Dramatic COVID rate rise in England’s smallest county 'caused by prison outbreak'

Ross McGuinness
·3-min read
WREXHAM, WALES - MARCH 15:  A prison guard walks through a cell area at HMP Berwyn on March 15, 2017 in Wrexham, Wales. The mainly category C prison is one of the biggest jails in Europe capable of housing around to 2,100 inmates.  (Photo by Dan Kitwood/Getty Images)
Coronavirus cases have increased in a prison in England's smallest county. (Getty Images)

A dramatic rise in the coronavirus infection rate in England’s smallest county has been attributed to an outbreak in a prison.

According to the latest seven-day rolling data, the county of Rutland, which has a population of 40,000, has the highest COVID-19 infection rate in England.

On Monday, the East Midlands county reported 199 new cases in the week ending 4 February, the equivalent of 498.4 cases per 100,000 people.

This was a significant increase from the previous week, up to 28 January, when the number of new cases was 65, giving a rate of 162.8 cases per 100,000.

Watch: Vaccine rollout begins in England’s prisons

But Alicia Kearns, the Conservative MP for Rutland and Melton, said she understands “around half” of the new cases in the county can be attributed to an outbreak at HMP Stocken prison in Stretton.

In a statement on her website, she wrote: “The COVID-19 outbreak at HMP Stocken worries us all, and my thoughts are particularly with staff who have worked so hard during the pandemic and all those with loved ones who have tested positive.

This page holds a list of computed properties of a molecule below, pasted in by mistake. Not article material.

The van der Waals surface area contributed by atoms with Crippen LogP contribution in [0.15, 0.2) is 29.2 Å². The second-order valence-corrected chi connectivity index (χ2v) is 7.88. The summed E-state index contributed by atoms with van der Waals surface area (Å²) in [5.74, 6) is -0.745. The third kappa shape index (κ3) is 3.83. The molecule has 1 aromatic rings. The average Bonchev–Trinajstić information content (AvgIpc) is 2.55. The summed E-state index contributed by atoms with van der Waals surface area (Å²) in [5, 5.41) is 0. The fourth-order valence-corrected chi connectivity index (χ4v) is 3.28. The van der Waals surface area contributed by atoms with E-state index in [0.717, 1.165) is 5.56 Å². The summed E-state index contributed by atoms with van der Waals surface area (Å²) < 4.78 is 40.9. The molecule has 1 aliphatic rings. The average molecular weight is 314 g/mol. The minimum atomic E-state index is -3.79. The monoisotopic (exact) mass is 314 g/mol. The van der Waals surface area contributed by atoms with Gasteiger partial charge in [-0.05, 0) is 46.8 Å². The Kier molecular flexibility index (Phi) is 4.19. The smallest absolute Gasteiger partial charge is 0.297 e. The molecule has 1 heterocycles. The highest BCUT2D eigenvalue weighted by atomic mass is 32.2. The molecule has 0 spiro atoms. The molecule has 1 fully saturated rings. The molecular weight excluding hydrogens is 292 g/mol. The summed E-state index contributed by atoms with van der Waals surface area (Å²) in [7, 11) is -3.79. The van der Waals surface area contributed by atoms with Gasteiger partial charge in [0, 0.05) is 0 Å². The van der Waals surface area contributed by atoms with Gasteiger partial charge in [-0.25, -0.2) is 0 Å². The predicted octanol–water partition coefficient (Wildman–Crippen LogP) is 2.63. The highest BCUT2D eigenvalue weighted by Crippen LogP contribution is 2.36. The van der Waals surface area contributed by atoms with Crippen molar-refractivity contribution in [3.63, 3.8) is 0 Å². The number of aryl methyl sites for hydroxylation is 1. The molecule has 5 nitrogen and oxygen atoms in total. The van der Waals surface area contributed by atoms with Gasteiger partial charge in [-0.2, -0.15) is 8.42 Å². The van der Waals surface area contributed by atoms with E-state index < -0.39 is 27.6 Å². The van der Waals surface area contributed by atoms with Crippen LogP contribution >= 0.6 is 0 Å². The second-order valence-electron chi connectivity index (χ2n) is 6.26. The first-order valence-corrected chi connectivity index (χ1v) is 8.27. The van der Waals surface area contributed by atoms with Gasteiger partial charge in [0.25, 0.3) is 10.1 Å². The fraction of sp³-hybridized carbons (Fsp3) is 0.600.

“The governor and his team have my full support and confidence that they will get this outbreak under control, indeed they kept Stocken’s prisoner community COVID-19 free for all of 2020.

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“I understand that currently around half of all cases of COVID-19 in Rutland are in the prison.

“Over the next few weeks there will be media headlines that will rightly concern us all locally stating that Rutland has one of the greatest increases in rates of COVID-19 in the UK.

“Rutland is a relatively small community, so outbreaks will suggest rates of increase which would not be as stark if we were a larger community.”

Last month, Labour warned of a “public health emergency” unfolding in prisons as coronavirus cases rise.

Kearns said the prison had a number of measures in place, including pausing all transfers, rolling out more testing, shielding vulnerable prisoners and enhanced personal protective equipment (PPE) for staff.

She said COVID-19 vaccinations started at the prison last week, with those aged 70 and over and the clinically extremely vulnerable given jabs in line with nationwide practices.

At the weekend, The Sun reported that jailed paedophile Gary Glitter was among the sex offenders given the COVID-19 vaccine at HMP The Verne in Dorset.

A former prosecutor said the former singer’s vaccination will “protect those around him” in prison.

Kearns said: “We will see rates of COVID-19 continue to rise at Stocken, and therefore Rutland, over the next two weeks as a result of the increased testing planned to identify everyone who has the virus.”

The Ministry of Justice (MoJ) has confirmed there have been cases at the prison, but would not release a figure on how many.

Mike Sandys, director of public health for Leicestershire County Council and Rutland, told the BBC the prison outbreak probably involved “tens of cases”.

He said: "It doesn't take so many cases, given the small size of Rutland's population, for that to make a really big difference to the rate.

"There is at least some reassurance for local people - it isn't that we're seeing a massive increase in community transmission, it is contained within the prison setting."

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